16th October 2013
By Jason Parker-Smith
NHS Trusts have placed too much confidence with private sector companies entrusted with sensitive information assets, according to Jason Parker-Smith of Aston Information Security consultancy.
Here he explains the still looming dangers, exposed by the record fine imposed on Brighton and Sussex University Hospitals Trust with the EU now talking about fines of up to 2% of an organisation’s turnover for personal data breaches. Jason advocates that there needs to be a change of approach to ensure that such cases become isolated examples of poor practice.
If a company was asked to declare its level of security on a publicly available website, which business supplier in its right mind would state they have poor levels of information security in such an open manner?
Yet, many NHS trusts are showing high levels of faith in their Commercial Third Parties (CTPs) that handle highly confidential and sensitive information on little more than a NHS information governance self-assessment declaration.
This ludicrous state of affairs was illuminated with the case of Brighton and Sussex University Hospital Trust’s record fine.
The Trust was fined by the Information Commissioners Office (ICO) £260,000 for a data protection breach, reduced from £340,000, after a third party caused the incident.
The ICO has powers to issue fines of up to £500,000. Health (27%) and Local Government (17%) sectors that make up the lions share of fines which are said to now top £4million for public sector authorities. *
The ICO is coming down hardest on those organisations that cannot demonstrate that they have addressed security properly.
It is possible to outsource responsibilities but not accountability. It is naive to think that corporations would not be economical with the truth to win business, especially is they are not going to be audited.
Government’s own figures make bad reading
In the NHS Information Governance Toolkit declared earlier this year, trusts were reminded that they “are responsible for obtaining appropriate contractual assurance in respect of compliance with Information Governance (IG) requirements from all bodies that have access to the organisation’s information or conduct any form of information processing on its behalf”.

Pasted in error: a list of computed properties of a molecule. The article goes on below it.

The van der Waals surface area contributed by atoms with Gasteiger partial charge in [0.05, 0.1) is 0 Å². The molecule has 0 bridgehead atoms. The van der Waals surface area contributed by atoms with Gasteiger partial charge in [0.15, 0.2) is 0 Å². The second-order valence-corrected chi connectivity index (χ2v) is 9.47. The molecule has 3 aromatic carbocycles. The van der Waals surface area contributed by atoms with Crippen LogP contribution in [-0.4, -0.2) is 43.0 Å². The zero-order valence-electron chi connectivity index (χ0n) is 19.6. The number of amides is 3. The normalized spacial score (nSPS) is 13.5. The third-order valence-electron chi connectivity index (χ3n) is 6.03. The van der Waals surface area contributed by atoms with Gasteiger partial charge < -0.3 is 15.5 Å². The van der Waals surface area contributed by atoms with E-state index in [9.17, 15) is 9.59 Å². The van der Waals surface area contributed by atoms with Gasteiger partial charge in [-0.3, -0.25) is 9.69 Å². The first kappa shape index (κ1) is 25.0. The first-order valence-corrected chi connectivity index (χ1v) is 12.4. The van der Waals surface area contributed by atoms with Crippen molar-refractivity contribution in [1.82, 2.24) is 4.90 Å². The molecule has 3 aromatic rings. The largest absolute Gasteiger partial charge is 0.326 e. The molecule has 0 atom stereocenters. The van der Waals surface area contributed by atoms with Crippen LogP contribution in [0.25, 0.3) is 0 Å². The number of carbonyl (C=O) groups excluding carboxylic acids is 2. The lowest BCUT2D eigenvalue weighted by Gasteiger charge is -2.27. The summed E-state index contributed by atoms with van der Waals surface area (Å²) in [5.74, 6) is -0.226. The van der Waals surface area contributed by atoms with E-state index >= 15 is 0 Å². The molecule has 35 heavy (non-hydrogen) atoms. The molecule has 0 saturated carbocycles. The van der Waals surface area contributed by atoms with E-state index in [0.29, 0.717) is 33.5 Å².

Just over 20%, up from 14% the previous year, of acute trusts declared, “Reviews and / or audits are conducted to obtain assurance that all third parties that have access to the organisation’s information assets are complying with contractual IG requirements.”
Shocking findings I think you will agree.
These trusts are expected to gain assurance that the contractors have met their information governance requirements and monitor the contracts.
But auditing suppliers has to be practical
At the end of the day of a trust wants to be assured that the data it is accountable for is handled securely by their commercial third parties.
It can do this by auditing the third party’s security. However a third party with, say, 30 NHS clients would not appreciate being audited 30 times. This would also not be cost efficient for the NHS to budget for 30 audits.
As previously mentioned, relying on the Contractors Information Governance’s declaration in a public domain could be naïve, and costly, to say the least.
So what are the options?
All trusts should have a good idea of their data flows.
By looking at these data flows it should be possible to understand where the most sensitive information is being shared outside of the trust with commercial third parties. It is these companies that a trust should focus on first to reduce their risk.
The trust should be auditing these companies to gain an understanding of the risks their data faces.
A simple solution?
An alternative option is for the commercial third parties to achieve the ISO 27001 certification.
The Information Governance Toolkit is heavily based around the information security management standard ISO 27001 so for companies that made an accurate information governance declaration it should not be difficult to achieve an acceptable level of information security and achieve this standard.
The only thing the trust then has to do is ensure they receive a copy of the certificate and that the scope of the audit covers the NHS data that is processed by the company. The scope is very important.
This solution means an independent audit has been conducted that gives the trust the necessary assurances that their data is safe and therefore reduces their risk. It also saves the NHS in allocating time and money to conduct their own audits.
Following the Brighton and Sussex University Hospital Trust’s breach it said it would be obtaining the services of an ISO 27001 accredited company for future IT disposals.
While the Information Governance Toolkit is not all about security, it is the security aspect that generally causes the financial harm i.e. fines and reputation damage if breached.
100% security is a fallacy, it is about trusts managing and reducing risk, and that responsibility falls firmly with them, regardless of contract clauses apportioning responsibility with suppliers.
We can take a positive from Brighton and Sussex’s fine, it is a warning but one that can be noted and appropriate measures taken for the information security of trusts and their patients.
Jason works with Aston Information Security and counts over 50 NHS trusts and Commercial Third Parties (CTPs) that provide service to the NHS as clients on issues such as compliance, business continuity and data protection. He can be contacted on 01273 25 28 27 and firstname.lastname@example.org